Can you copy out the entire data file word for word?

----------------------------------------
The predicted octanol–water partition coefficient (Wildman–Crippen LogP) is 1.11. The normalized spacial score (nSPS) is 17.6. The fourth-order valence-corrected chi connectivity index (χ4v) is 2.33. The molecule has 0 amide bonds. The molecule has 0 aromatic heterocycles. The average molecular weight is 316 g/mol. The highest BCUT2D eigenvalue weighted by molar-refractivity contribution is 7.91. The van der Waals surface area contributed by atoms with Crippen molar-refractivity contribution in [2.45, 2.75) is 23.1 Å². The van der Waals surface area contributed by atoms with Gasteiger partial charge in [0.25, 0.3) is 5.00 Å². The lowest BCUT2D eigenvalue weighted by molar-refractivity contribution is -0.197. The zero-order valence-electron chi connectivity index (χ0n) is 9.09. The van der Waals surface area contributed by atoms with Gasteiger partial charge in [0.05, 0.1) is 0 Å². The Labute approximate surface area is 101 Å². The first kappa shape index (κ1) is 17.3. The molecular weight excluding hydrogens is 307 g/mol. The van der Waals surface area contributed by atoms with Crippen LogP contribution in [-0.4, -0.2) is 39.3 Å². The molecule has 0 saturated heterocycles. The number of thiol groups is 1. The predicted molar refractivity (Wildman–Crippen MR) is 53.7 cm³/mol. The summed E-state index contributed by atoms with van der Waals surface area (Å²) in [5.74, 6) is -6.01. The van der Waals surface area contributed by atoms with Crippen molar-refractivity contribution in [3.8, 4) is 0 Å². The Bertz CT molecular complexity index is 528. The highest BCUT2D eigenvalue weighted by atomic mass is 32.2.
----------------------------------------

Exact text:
The predicted octanol–water partition coefficient (Wildman–Crippen LogP) is 1.11. The normalized spacial score (nSPS) is 17.6. The fourth-order valence-corrected chi connectivity index (χ4v) is 2.33. The molecule has 0 amide bonds. The molecule has 0 aromatic heterocycles. The average molecular weight is 316 g/mol. The highest BCUT2D eigenvalue weighted by molar-refractivity contribution is 7.91. The van der Waals surface area contributed by atoms with Crippen molar-refractivity contribution in [2.45, 2.75) is 23.1 Å². The van der Waals surface area contributed by atoms with Gasteiger partial charge in [0.25, 0.3) is 5.00 Å². The lowest BCUT2D eigenvalue weighted by molar-refractivity contribution is -0.197. The zero-order valence-electron chi connectivity index (χ0n) is 9.09. The van der Waals surface area contributed by atoms with Gasteiger partial charge in [0.05, 0.1) is 0 Å². The Labute approximate surface area is 101 Å². The first kappa shape index (κ1) is 17.3. The molecular weight excluding hydrogens is 307 g/mol. The van der Waals surface area contributed by atoms with Crippen LogP contribution in [-0.4, -0.2) is 39.3 Å². The molecule has 0 saturated heterocycles. The number of thiol groups is 1. The predicted molar refractivity (Wildman–Crippen MR) is 53.7 cm³/mol. The summed E-state index contributed by atoms with van der Waals surface area (Å²) in [5.74, 6) is -6.01. The van der Waals surface area contributed by atoms with Crippen molar-refractivity contribution in [3.8, 4) is 0 Å². The Bertz CT molecular complexity index is 528. The highest BCUT2D eigenvalue weighted by atomic mass is 32.2.